Everyone has their own concept of what the “American dream” is. For many, it’s success in the form of massive wealth, while for others, it’s simply being able to get by comfortably while supporting a family, and pursuing one’s own interests.
A young Barry Obama had his own take: to be like a particular billionaire celebrity.
At age 29, Obama authored a paper his last year at Harvard Law with Robert Fischer titled “Race and Rights Rhetoric,” an excerpt of which was published by Vice on Friday. The relevant part, courtesy of the Washington Free Beacon, is in regards to Obama’s opinion on the average American mindset: “I may not be Donald Trump now, but just you wait; if I don’t make it, my children will.”
He criticized such an idea, however, as the “unfounded optimism of the average American,” arguing that this “continuing normative commitment to the ideals of individual freedom and mobility … may be summarily dismissed” as such optimism.
There’s a famous quite often erroneously attributed to John Steinbeck echoing the same point, that “socialism will never take root in America because the poor see themselves not as an exploited class but as temporarily embarrassed future millionaires.”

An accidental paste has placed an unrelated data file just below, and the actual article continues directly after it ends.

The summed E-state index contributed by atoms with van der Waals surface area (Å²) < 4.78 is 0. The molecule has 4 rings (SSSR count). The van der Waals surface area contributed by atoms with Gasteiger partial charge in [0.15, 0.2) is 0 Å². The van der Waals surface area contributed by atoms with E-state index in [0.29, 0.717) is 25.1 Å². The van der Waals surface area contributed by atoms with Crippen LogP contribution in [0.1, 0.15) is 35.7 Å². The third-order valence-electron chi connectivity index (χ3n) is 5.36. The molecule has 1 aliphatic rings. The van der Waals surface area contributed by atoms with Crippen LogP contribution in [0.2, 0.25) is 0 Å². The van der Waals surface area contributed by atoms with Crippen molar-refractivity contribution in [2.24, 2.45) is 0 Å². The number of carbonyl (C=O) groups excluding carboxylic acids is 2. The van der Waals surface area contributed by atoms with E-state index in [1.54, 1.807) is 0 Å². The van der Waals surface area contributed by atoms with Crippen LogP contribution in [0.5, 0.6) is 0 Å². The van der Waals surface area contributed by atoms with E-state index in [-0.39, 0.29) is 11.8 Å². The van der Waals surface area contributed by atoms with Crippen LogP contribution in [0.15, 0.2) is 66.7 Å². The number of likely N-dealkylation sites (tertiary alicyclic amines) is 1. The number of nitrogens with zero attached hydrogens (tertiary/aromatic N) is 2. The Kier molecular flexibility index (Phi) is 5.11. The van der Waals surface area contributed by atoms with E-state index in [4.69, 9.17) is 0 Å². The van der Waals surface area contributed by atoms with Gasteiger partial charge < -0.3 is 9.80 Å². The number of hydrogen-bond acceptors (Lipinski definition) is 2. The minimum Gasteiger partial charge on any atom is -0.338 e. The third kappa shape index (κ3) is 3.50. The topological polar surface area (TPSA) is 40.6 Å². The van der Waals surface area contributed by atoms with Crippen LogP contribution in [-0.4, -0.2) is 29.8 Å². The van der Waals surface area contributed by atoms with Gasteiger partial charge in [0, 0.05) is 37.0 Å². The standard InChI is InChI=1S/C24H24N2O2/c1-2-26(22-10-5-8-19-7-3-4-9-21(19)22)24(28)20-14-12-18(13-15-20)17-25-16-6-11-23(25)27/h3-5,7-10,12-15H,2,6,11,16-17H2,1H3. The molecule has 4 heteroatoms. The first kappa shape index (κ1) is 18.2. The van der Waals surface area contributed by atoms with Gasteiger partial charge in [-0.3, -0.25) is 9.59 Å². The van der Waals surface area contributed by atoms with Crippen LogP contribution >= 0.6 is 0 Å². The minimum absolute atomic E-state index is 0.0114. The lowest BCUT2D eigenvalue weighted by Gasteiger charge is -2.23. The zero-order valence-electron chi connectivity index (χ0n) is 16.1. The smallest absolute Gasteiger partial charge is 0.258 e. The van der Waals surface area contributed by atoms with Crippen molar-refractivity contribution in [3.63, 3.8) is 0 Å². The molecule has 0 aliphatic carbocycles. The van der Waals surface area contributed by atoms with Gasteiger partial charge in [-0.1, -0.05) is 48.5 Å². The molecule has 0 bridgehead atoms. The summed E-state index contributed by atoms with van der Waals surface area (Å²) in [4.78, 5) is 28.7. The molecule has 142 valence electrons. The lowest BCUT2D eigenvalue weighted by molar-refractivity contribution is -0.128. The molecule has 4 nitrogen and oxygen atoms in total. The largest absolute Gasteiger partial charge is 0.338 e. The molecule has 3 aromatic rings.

In 1991, Obama and Fischer argued that African Americans should shift towards the language of opportunity. “Precisely because America is a racist society… we cannot realistically expect white America to make special concessions towards blacks over the long haul,” Obama and Fischer wrote.
For others the American dream is to be president – and it looks like Trump followed in Obama footsteps in achieving that dream.
Given the $400,000 a speech Obama is charging Wall Street however, perhaps he will be the next Donald Trump soon.